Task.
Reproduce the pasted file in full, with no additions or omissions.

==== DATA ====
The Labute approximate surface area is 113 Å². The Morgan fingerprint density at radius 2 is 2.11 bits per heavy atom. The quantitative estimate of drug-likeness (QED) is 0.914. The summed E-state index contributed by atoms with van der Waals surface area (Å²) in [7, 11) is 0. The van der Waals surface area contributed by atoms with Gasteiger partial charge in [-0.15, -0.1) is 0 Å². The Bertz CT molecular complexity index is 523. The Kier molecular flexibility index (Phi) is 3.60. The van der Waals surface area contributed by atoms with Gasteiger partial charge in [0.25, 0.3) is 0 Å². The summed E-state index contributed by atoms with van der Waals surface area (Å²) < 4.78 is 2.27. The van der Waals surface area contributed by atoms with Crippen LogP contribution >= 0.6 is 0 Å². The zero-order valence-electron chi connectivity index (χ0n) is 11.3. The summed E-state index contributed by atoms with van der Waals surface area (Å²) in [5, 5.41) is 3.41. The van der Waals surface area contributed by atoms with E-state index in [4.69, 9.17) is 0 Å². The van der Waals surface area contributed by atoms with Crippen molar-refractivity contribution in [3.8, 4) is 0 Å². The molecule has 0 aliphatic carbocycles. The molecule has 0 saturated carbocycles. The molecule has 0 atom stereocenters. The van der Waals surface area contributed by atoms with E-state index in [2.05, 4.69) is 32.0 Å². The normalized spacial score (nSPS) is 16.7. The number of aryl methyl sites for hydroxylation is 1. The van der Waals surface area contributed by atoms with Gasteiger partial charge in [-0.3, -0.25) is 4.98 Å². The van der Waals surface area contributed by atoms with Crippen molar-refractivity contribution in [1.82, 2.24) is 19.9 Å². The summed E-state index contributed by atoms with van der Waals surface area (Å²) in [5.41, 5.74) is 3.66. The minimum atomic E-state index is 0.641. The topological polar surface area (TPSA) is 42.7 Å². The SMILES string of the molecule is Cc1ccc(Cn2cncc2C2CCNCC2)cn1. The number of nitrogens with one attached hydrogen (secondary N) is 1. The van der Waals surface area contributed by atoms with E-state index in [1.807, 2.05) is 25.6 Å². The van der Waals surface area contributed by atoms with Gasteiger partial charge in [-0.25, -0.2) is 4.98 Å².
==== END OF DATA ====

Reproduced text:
The Labute approximate surface area is 113 Å². The Morgan fingerprint density at radius 2 is 2.11 bits per heavy atom. The quantitative estimate of drug-likeness (QED) is 0.914. The summed E-state index contributed by atoms with van der Waals surface area (Å²) in [7, 11) is 0. The van der Waals surface area contributed by atoms with Gasteiger partial charge in [-0.15, -0.1) is 0 Å². The Bertz CT molecular complexity index is 523. The Kier molecular flexibility index (Phi) is 3.60. The van der Waals surface area contributed by atoms with Gasteiger partial charge in [0.25, 0.3) is 0 Å². The summed E-state index contributed by atoms with van der Waals surface area (Å²) < 4.78 is 2.27. The van der Waals surface area contributed by atoms with Crippen LogP contribution >= 0.6 is 0 Å². The zero-order valence-electron chi connectivity index (χ0n) is 11.3. The summed E-state index contributed by atoms with van der Waals surface area (Å²) in [5, 5.41) is 3.41. The van der Waals surface area contributed by atoms with E-state index in [4.69, 9.17) is 0 Å². The van der Waals surface area contributed by atoms with Crippen molar-refractivity contribution in [3.8, 4) is 0 Å². The molecule has 0 aliphatic carbocycles. The molecule has 0 saturated carbocycles. The molecule has 0 atom stereocenters. The van der Waals surface area contributed by atoms with E-state index in [2.05, 4.69) is 32.0 Å². The normalized spacial score (nSPS) is 16.7. The number of aryl methyl sites for hydroxylation is 1. The van der Waals surface area contributed by atoms with Gasteiger partial charge in [-0.3, -0.25) is 4.98 Å². The van der Waals surface area contributed by atoms with Crippen molar-refractivity contribution in [1.82, 2.24) is 19.9 Å². The summed E-state index contributed by atoms with van der Waals surface area (Å²) in [5.41, 5.74) is 3.66. The minimum atomic E-state index is 0.641. The topological polar surface area (TPSA) is 42.7 Å². The SMILES string of the molecule is Cc1ccc(Cn2cncc2C2CCNCC2)cn1. The number of nitrogens with one attached hydrogen (secondary N) is 1. The van der Waals surface area contributed by atoms with E-state index in [1.807, 2.05) is 25.6 Å². The van der Waals surface area contributed by atoms with Gasteiger partial charge in [-0.25, -0.2) is 4.98 Å².